Then, at some point, split screen and its bastard half-brother the slow dissolve shot would be used for cheesy dance numbers or lame songs at award shows. Bad editors would throw in a split-screen instead of making a choice between two lousy shots from the B-roll. Good editors and directors would follow the Lucasian adage of “Faster, more intense” but with a regular old non-split screen. And so the split screen descended into senility along with iris closes and intertitles.

Tim Burton made kind of a visual gag out of the split screen in Batman (1989). The Joker takes over the Mayor’s news conference by hijacking the airwaves. This manifests with a shot of multiple CRT screens in a news truck. At first, the mayor is on both screens. Then, the Joker appears on the right screen. After the mayor protests, Jack reaches up with his hand, pushes into the other screen, and wipes the mayor off the left screen and presumably the TV airwaves. This would make no sense to the Gotham viewing audience and no sense to the Mayor at the news conference, but it was pretty funny to eleven year old boys in the movie theater. Later, on pan-and-scan VHS, it once again made no sense.

In 1997, two movies picked up the split screen and bisected the dust off it. There is a gag in Austin Powers: International Man of Mystery where a grumpy military man sees that Dr. Evil is returning from orbit. He barks out orders, and for each one a new screen appears. At the end we are seeing a NORAD tracking room, the grumpy military guy, the Big Boy rocket, a radar map, another military guy, the White House (file footage), a jet (file footage), an overnight bag, and a fishbowl filled with fish food. The screenplay notes that this is like The Thomas Crown Affair, but I haven’t seen that one so the reference can’t be trusted. Austin Powers takes the cheesiness of the old tool and embraces it. That may have been poorly worded, or considering the movie, well worded.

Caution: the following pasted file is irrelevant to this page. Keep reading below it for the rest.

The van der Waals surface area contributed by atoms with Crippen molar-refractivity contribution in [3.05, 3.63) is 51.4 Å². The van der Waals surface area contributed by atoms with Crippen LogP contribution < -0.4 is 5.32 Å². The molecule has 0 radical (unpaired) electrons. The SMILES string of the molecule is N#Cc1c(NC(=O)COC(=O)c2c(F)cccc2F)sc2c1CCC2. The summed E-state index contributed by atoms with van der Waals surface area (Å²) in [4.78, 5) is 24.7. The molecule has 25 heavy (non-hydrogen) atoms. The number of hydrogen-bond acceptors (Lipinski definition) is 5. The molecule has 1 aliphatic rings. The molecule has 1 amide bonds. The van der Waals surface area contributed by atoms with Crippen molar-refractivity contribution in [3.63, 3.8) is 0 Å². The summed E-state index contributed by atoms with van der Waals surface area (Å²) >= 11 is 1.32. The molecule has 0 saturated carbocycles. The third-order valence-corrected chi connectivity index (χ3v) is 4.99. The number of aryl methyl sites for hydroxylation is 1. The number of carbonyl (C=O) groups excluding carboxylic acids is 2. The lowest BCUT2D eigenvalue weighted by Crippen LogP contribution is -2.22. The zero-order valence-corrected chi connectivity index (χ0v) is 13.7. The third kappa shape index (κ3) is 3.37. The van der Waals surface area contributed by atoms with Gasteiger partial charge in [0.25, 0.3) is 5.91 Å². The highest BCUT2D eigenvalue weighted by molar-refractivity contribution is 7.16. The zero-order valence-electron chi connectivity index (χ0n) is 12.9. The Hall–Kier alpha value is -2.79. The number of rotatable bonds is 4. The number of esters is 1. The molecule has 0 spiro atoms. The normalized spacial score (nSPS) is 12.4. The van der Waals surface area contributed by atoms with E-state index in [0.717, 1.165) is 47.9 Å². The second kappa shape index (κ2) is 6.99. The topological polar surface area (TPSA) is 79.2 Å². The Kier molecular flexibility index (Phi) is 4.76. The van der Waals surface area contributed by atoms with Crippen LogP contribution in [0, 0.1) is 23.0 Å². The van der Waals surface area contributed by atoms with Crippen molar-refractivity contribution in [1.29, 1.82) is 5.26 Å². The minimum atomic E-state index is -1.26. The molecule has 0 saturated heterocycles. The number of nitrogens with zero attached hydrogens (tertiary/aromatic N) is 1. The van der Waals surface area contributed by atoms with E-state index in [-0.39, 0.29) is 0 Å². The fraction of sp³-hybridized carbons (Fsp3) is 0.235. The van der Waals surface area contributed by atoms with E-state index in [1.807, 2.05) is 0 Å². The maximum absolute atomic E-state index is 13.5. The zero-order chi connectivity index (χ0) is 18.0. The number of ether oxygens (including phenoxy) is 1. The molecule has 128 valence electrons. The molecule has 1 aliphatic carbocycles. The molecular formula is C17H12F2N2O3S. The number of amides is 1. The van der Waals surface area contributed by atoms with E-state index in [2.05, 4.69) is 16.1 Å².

The other ‘97 movie was Quentin Tarantino’s Jackie Brown. The screen is only split into two halves, but the overall emotional and narrative effect could not have been reached any other way. Jackie Brown was just dropped off at her apartment by her bail bondsman, Max Cherry. The villain, Ordell, is hiding inside. We have just seen him coax his flunkie Beaumont into getting into a position where Ordell could cold-bloodedly shoot him. He will probably do the same thing to our heroine in just a few seconds. Meanwhile, the screen has split. We are also watching Max Cherry drive back to his office. Why are we seeing this? There is nothing interesting going on. Yet just at the point where we know that weaponless Jackie is going to be killed, she sticks a gun into Ordell. On the other screen, Max, having arrived at his office, reaches into the glove box where we know his pistol is…and it’s empty. Jackie has Max’s gun, and if anyone is going to be killed it will be Ordell. This narrative sequence is most effective in split screen. If we had a shot of Jackie taking Max’s gun when she got out of his car, we would know all along that she had it, and there wouldn’t be the suspense. If Tarantino had some kind of flashback when she points the gun at him, revealing where she got the gun, it would slow the movie down when we want to see what happens between Ordell and Jackie. If we follow Max’s story before Jackie’s, we get his confusion but then the movie is slowed down. The split-screen is the best choice here. Jackie Brown is also about Tarantino’s love of blaxplotation movies, so it’s not surprising that he dips back into the 70s’ filmmaking bag of tricks.

For some reason the first movie I thought of when I heard the topic was The Andromeda Strain (the 70’s version), where each character gets a weird kind of multi-screen montage thing that I guess is supposed to represent their internal mental process? Or something? It’s been a long time since I saw it, I don’t know why I thought of it.

Damn, that is an inspired pick, Mr. DJ South Carolina Man. Excellent call. Now I need to see Jackie Brown a couple more times.


Yeah, I kept thinking of The Andromeda Strain. But the first thing I thought of actually was Ang Lee’s The Hulk, since it used comic panels as a form of transition, but frequently carried off the action in multiple panels at the same time.

— Alan

Grand Prix - remember 70mm Cinerama? In addition to the multi-shots of the same scene, the story would be split at times into three vertical screen, using all that super-wide screen…well hell, easier to just provide a link:


Ooooo, forgot a young and hot Mallory Archer was in it (Jessica Walter).

How about Ang Lee’s Hulk? It’s not a good movie, but the split screens that look like comic book panels (3 or 4 simultaneously) are an excellent touch.

Oh man, they’re auctioning off the storyboards for this scene (and others). Even if I could afford it, I probably wouldn’t bid, but… I thought about it.